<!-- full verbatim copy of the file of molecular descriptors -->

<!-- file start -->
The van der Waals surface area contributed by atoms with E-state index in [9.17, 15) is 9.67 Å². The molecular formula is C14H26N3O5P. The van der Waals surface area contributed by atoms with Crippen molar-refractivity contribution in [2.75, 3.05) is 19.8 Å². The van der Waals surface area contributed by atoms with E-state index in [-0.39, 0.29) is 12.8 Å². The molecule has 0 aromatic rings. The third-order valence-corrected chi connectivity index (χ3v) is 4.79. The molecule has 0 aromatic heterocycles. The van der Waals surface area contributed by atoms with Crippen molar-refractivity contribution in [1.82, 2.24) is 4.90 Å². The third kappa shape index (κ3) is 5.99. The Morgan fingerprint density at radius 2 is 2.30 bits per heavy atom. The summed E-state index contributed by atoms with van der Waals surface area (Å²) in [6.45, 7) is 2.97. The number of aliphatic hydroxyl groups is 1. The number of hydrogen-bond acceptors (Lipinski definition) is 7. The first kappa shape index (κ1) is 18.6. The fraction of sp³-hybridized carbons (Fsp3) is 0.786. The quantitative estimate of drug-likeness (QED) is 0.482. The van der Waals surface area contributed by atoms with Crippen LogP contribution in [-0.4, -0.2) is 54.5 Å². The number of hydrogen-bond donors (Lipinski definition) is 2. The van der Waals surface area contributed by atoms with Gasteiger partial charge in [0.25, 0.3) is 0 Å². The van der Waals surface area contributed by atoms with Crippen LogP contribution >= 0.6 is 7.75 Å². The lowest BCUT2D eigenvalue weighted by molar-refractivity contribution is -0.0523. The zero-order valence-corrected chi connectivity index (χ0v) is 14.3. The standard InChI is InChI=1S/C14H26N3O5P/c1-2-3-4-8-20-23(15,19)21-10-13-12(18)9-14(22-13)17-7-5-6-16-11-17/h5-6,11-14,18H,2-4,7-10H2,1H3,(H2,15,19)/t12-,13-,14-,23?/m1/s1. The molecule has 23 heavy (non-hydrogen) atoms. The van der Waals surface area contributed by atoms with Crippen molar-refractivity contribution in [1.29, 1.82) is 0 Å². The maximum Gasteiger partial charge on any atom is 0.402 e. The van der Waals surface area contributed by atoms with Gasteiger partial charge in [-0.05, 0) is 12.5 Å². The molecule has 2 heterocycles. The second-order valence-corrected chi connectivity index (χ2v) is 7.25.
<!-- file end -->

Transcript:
The van der Waals surface area contributed by atoms with E-state index in [9.17, 15) is 9.67 Å². The molecular formula is C14H26N3O5P. The van der Waals surface area contributed by atoms with Crippen molar-refractivity contribution in [2.75, 3.05) is 19.8 Å². The van der Waals surface area contributed by atoms with E-state index in [-0.39, 0.29) is 12.8 Å². The molecule has 0 aromatic rings. The third-order valence-corrected chi connectivity index (χ3v) is 4.79. The molecule has 0 aromatic heterocycles. The van der Waals surface area contributed by atoms with Crippen molar-refractivity contribution in [1.82, 2.24) is 4.90 Å². The third kappa shape index (κ3) is 5.99. The Morgan fingerprint density at radius 2 is 2.30 bits per heavy atom. The summed E-state index contributed by atoms with van der Waals surface area (Å²) in [6.45, 7) is 2.97. The number of aliphatic hydroxyl groups is 1. The number of hydrogen-bond acceptors (Lipinski definition) is 7. The first kappa shape index (κ1) is 18.6. The fraction of sp³-hybridized carbons (Fsp3) is 0.786. The quantitative estimate of drug-likeness (QED) is 0.482. The van der Waals surface area contributed by atoms with Crippen LogP contribution in [-0.4, -0.2) is 54.5 Å². The number of hydrogen-bond donors (Lipinski definition) is 2. The van der Waals surface area contributed by atoms with Gasteiger partial charge in [0.25, 0.3) is 0 Å². The van der Waals surface area contributed by atoms with Crippen LogP contribution >= 0.6 is 7.75 Å². The lowest BCUT2D eigenvalue weighted by molar-refractivity contribution is -0.0523. The zero-order valence-corrected chi connectivity index (χ0v) is 14.3. The standard InChI is InChI=1S/C14H26N3O5P/c1-2-3-4-8-20-23(15,19)21-10-13-12(18)9-14(22-13)17-7-5-6-16-11-17/h5-6,11-14,18H,2-4,7-10H2,1H3,(H2,15,19)/t12-,13-,14-,23?/m1/s1. The molecule has 23 heavy (non-hydrogen) atoms. The van der Waals surface area contributed by atoms with Crippen molar-refractivity contribution in [1.29, 1.82) is 0 Å². The maximum Gasteiger partial charge on any atom is 0.402 e. The van der Waals surface area contributed by atoms with Gasteiger partial charge in [-0.05, 0) is 12.5 Å². The molecule has 2 heterocycles. The second-order valence-corrected chi connectivity index (χ2v) is 7.25.